uring the MUN conference on October 22 held at Gunn HS, junior Amit Chandramouly received the outstanding delegate award, a prestigious award that is only given out to a maximum of three delegates per committee. In MUN, there are four awards a delegate can potentially receive. Best delegate is the top award and is only given out to one delegate in each committee. Following best is outstanding, the award Chandramouly received, followed by honorable mention and lastly a research award for delegates who wrote an exceptional position paper before the conference. Chandramouly explained that he received the award for meeting and exceeding the chair’s expectations of a delegate when he represented Brandon Lewis, the UK minister for immigration.
Though there is no set rubric for the awards, committee chairs look for delegates who demonstrate leadership, the ability to collaborate well in large groups, and who try to change the course of discussion in committee in their favor. Additionally, delegates who receive these awards have an understanding of how to speak according to their country’s policy and how the UN is structured.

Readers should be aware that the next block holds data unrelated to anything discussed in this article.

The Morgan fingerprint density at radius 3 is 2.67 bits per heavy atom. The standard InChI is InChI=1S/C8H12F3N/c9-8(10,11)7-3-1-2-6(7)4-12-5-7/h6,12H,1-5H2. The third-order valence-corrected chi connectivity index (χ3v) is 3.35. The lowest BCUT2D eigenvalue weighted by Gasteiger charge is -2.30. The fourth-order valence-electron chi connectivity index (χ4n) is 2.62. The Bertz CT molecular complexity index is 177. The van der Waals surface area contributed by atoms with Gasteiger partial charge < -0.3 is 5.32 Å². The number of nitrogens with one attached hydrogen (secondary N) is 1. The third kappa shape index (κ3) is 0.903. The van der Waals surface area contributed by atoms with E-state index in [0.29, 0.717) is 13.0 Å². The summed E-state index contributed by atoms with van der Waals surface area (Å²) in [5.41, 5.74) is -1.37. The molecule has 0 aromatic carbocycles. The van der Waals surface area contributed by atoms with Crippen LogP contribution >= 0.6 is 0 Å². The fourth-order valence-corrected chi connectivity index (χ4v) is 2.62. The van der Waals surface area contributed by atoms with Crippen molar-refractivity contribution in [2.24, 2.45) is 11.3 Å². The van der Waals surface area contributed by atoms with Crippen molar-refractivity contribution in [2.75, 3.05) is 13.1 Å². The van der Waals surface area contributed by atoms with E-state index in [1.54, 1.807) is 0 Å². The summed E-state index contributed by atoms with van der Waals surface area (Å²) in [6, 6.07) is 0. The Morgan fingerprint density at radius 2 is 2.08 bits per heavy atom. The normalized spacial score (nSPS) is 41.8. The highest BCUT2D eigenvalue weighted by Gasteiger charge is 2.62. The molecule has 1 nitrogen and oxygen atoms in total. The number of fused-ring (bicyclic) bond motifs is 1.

“I’ve been doing [MUN] for a few years now,” Chandramouly said. “[So] whenever I go into a conference I have the mindset to end up in the top three.”
Even though Chandramouly sets out to receive awards at all the conferences he attends, he thinks that there is more to MUN than just a certificate. Learning how to speak in front of people effectively, how to understand and support a policy you’re representing and how relations between the UN members works is really the main purpose of being in MUN and not just getting the highest number of awards.
“I think that the distinction between the awards is everything you’ve learned from the conference, by preparation, and the committee during it,” Chandramouly said. “Each time you do [MUN] you experience something different. […] The main take-away is basically your outlook.”